Who Gets A Beer Belly

Most people think the beer belly—an accumulation of fat around the abdominal area—is associated with excess consumption of beer. But why a beer belly happens and who it tends to affect may have less to do with downing pints of lager, and more to do with high calorie consumption and lack of exercise.

The Beer Belly: Who Gets a Beer Belly and Why?

A beer belly seems to be linked to a number of factors, including age, gender and calorie consumption. Although beer intake isn’t specifically linked to what we think of as a beer belly, beer and other forms of alcohol are high in calories. If these calories aren’t burned off through physical activity, they can be stored in the body as fat.

Most of us are more vulnerable to fat accumulation as we age, since our metabolism tends to slow and our activity levels often drop. Men, in particular, are susceptible to the development of the beer belly, since they’re more likely than women to deposit excess fat in the abdominal area. However, women can develop abdominal fat, especially after menopause.

Preventing the Beer Belly

If you’re a physically inactive male adult, you may find yourself in the high-risk category for beer belly development. Knowing what causes a beer belly can help you get rid of a beer belly if you already have one—or prevent one.

Whether you’re male or female, there are things you can do to reduce your likelihood of develop excess belly fat. Here are few tips to keep in mind:

  • Don’t fall prey to unconscious drinking. Even if you don’t feel full after a glass of beer, you should know that you’ve just consumed about 140 calories. The Mayo Clinic (2010) recommends that men limit themselves to two drinks per day.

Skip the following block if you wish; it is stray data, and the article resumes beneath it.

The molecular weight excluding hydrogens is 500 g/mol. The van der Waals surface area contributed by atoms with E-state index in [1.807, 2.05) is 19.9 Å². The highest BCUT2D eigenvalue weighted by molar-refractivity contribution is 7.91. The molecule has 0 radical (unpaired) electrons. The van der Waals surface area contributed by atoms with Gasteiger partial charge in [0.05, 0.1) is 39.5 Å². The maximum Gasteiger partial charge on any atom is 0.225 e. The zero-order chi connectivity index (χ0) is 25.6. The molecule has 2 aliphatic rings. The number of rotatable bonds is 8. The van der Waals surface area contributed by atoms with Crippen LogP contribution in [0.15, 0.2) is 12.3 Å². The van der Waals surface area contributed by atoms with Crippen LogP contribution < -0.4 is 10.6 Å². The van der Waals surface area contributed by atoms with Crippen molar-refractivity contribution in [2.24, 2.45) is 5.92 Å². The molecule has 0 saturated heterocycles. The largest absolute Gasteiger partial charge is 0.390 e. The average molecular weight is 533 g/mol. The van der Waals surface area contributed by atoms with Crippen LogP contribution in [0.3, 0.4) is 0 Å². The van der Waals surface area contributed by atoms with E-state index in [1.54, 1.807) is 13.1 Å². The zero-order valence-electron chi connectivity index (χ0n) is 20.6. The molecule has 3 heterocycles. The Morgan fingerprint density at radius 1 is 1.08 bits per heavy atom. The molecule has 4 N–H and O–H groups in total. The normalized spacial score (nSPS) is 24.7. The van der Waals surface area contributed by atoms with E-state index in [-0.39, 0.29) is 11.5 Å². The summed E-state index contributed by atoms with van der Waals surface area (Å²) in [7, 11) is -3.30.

• Stay physically active as you age. Thirty minutes a day of vigorous exercise can help you maintain a healthy body weight.
  • Reduce calorie intake in other areas. All extra calories—not just those found in beer—can contribute to the development of a beer belly.

In order to eliminate a beer belly, experts recommend doing exercises designed to flatten your stomach, eating a healthy diet, living an active lifestyle and practicing strength training.


Ask Men. (2010.) Beer bellies. Retrieved January 7, 2011, from http://www.askmen.com/sports/foodcourt_200/226_eating_well.html#

Mayo Clinic. (2010.) Belly fat in men: Why weight loss matters. Retrieved January 7, 2011, from http://www.mayoclinic.com/health/belly-fat/MC00054/NSECTIONGROUP=2

Mayo Clinic. (2009). Belly fat in women: How to keep it off. Retrieved January, 10, 2011, from http://www.mayoclinic.com/health/belly-fat/WO00128

Schutze, M. (2009.) Beer consumption and the ‘beer belly’: Scientific basis or common belief? European Journal of Clinical Nutrition. Retrieved January 7, 2010, from http://www.ncbi.nlm.nih.gov/pubmed/19550430